Borelli highlights a conference he worked on for software developers. There was one woman on the panel, and she mentioned that without any options for child care or family activities, developers who were parenting small children had a barrier to attendance—even though many of them chose this career specifically because they could work from home.

The result? The following year, planners incorporated a STEM track for attendees’ children. The site was near a water park as well, transforming an unintentionally exclusive gathering into an event that was inclusive, educational, and fun.

Remember that this is about the attendee experience

That STEM track succeeded because it kept its eye on the overarching mission of every gathering: delivering a superb attendee experience. It’s a mission that is well-served by the specifics of an inclusion rider.

“Unless panels are intentionally designed with people who are coming from diverse points of view, they’re often a waste of time,” Borelli says. “I’m not even specifically saying it’s about race and gender or anything like that, although that definitely comes into play. But it’s usually just a bunch of people on the same page. If you don’t design a panel where one of the features is that you have multiple points of view, you’re left with, ‘Well, I agree with everything Ted said.’ It’s boring.”

That said, sticking with a known quantity avoids the risk of bringing in voices that aren’t already a part of the conversation—a temptation for meeting planners, who invest their reputations in pulling off flawless events. It’s a safe choice, but not one that makes for the memorable type of events you’re after.

More than being forgettable, a meeting that relies on homogeny detracts from the point of gathering together in the first place. “The whole purpose of intentionally designed experiences is that they’re vehicles for change,” Borelli says. “In fact, the superlative of an experience is creating changemakers—it’s not just that people who were there are changed by the message, but that they become agents of change themselves.”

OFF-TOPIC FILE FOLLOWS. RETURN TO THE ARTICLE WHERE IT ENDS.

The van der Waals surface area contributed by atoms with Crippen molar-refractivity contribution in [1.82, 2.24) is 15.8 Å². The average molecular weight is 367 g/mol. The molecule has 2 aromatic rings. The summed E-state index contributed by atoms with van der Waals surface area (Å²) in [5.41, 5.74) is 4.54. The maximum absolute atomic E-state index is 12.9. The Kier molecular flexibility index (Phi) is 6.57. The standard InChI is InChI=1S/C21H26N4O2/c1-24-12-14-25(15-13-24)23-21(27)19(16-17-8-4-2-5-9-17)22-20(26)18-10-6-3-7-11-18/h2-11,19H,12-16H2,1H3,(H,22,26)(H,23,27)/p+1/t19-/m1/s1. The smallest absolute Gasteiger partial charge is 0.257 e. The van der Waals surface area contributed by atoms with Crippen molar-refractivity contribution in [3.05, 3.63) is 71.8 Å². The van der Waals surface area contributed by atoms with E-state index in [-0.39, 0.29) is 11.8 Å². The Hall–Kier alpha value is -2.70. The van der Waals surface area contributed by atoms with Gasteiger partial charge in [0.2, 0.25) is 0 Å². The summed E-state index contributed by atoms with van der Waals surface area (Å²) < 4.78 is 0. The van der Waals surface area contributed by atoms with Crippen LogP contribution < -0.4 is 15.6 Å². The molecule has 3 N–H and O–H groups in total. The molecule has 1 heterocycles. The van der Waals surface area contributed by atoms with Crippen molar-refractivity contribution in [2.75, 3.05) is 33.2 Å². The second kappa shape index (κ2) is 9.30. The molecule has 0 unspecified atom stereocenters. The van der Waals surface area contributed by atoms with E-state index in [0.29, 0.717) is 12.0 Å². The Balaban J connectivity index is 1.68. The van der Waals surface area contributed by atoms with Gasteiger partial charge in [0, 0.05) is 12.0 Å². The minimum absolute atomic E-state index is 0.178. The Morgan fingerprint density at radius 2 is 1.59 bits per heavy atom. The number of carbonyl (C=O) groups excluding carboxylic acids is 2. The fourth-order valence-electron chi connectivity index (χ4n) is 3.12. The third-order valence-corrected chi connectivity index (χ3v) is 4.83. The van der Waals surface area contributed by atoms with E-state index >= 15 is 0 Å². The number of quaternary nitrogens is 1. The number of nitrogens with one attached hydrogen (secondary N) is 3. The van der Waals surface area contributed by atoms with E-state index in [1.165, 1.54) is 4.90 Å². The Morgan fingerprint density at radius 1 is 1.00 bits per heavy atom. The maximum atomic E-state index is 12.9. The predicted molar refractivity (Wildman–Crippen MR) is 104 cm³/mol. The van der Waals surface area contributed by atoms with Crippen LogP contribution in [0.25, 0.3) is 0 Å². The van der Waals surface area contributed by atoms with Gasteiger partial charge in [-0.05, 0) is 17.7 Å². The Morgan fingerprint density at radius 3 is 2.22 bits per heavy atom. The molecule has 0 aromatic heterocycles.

How to bring inclusion riders to your events

“The actual inclusion rider is pretty easy,” Borelli says. “You just do it.”

Your biggest decision in implementing a rider is deciding how flexible you want it to be. Do you want to specify the terms of what constitutes diversity? Do you want to spell out how the rider’s effectiveness will be reported or measured? The sample inclusion rider issued by the University of Southern California’s Annenberg School for Communication and Journalism includes all of these—but you may find a more flexible approach works for you.

Flexibility doesn’t mean laxity, though. Instead, it can open doors for a definition of diversity that makes sense for your specific event. Borelli’s inclusion rider specifies terms of diversity in general, without giving fixed ratios. Such language might mean that a tech conference includes older speakers or vendors rather than concentrating on Gen Z and younger millennials exclusively—and it might mean the inverse at a conference for chaplains, a field that skews older.

“It’s about putting your money where your mouth is,” Borelli says. “But give yourself some flexibility, and give the person you’re talking with some grace to make adjustments.”